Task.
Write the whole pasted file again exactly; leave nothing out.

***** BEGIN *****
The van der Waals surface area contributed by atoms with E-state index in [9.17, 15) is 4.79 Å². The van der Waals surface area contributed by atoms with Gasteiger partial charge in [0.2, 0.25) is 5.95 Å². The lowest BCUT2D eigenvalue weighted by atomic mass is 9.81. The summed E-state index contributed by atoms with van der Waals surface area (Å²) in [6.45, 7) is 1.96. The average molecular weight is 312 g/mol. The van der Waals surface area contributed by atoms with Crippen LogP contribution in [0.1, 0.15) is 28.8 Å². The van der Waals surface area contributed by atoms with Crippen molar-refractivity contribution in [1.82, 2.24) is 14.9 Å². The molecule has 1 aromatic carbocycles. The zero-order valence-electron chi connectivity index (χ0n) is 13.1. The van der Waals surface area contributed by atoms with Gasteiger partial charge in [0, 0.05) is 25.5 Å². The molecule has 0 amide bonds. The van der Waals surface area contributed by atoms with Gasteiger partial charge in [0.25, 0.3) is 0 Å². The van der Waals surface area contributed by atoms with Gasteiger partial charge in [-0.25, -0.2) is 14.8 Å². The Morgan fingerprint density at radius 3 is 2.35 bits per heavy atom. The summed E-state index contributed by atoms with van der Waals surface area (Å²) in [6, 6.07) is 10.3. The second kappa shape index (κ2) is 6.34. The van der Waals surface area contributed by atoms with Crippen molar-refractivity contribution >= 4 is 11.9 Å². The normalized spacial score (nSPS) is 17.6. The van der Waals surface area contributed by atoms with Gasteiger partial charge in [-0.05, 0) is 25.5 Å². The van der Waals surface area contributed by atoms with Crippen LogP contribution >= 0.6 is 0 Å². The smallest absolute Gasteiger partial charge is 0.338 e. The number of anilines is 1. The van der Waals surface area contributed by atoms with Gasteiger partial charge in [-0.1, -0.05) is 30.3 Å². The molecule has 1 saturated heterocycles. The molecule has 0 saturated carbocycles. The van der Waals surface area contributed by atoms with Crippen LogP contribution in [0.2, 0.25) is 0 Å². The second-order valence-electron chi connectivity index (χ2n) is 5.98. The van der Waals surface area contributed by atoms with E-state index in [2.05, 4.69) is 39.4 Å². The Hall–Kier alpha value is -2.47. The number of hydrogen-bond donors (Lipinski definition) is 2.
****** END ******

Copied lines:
The van der Waals surface area contributed by atoms with E-state index in [9.17, 15) is 4.79 Å². The van der Waals surface area contributed by atoms with Gasteiger partial charge in [0.2, 0.25) is 5.95 Å². The lowest BCUT2D eigenvalue weighted by atomic mass is 9.81. The summed E-state index contributed by atoms with van der Waals surface area (Å²) in [6.45, 7) is 1.96. The average molecular weight is 312 g/mol. The van der Waals surface area contributed by atoms with Crippen LogP contribution in [0.1, 0.15) is 28.8 Å². The van der Waals surface area contributed by atoms with Crippen molar-refractivity contribution in [1.82, 2.24) is 14.9 Å². The molecule has 1 aromatic carbocycles. The zero-order valence-electron chi connectivity index (χ0n) is 13.1. The van der Waals surface area contributed by atoms with Gasteiger partial charge in [0, 0.05) is 25.5 Å². The molecule has 0 amide bonds. The van der Waals surface area contributed by atoms with Gasteiger partial charge in [0.25, 0.3) is 0 Å². The van der Waals surface area contributed by atoms with Gasteiger partial charge in [-0.25, -0.2) is 14.8 Å². The Morgan fingerprint density at radius 3 is 2.35 bits per heavy atom. The summed E-state index contributed by atoms with van der Waals surface area (Å²) in [6, 6.07) is 10.3. The second kappa shape index (κ2) is 6.34. The van der Waals surface area contributed by atoms with Crippen molar-refractivity contribution >= 4 is 11.9 Å². The normalized spacial score (nSPS) is 17.6. The van der Waals surface area contributed by atoms with Gasteiger partial charge in [-0.05, 0) is 25.5 Å². The van der Waals surface area contributed by atoms with Crippen LogP contribution >= 0.6 is 0 Å². The smallest absolute Gasteiger partial charge is 0.338 e. The number of anilines is 1. The van der Waals surface area contributed by atoms with Gasteiger partial charge in [-0.1, -0.05) is 30.3 Å². The molecule has 1 saturated heterocycles. The molecule has 0 saturated carbocycles. The van der Waals surface area contributed by atoms with Crippen LogP contribution in [0.2, 0.25) is 0 Å². The second-order valence-electron chi connectivity index (χ2n) is 5.98. The van der Waals surface area contributed by atoms with E-state index in [2.05, 4.69) is 39.4 Å². The Hall–Kier alpha value is -2.47. The number of hydrogen-bond donors (Lipinski definition) is 2.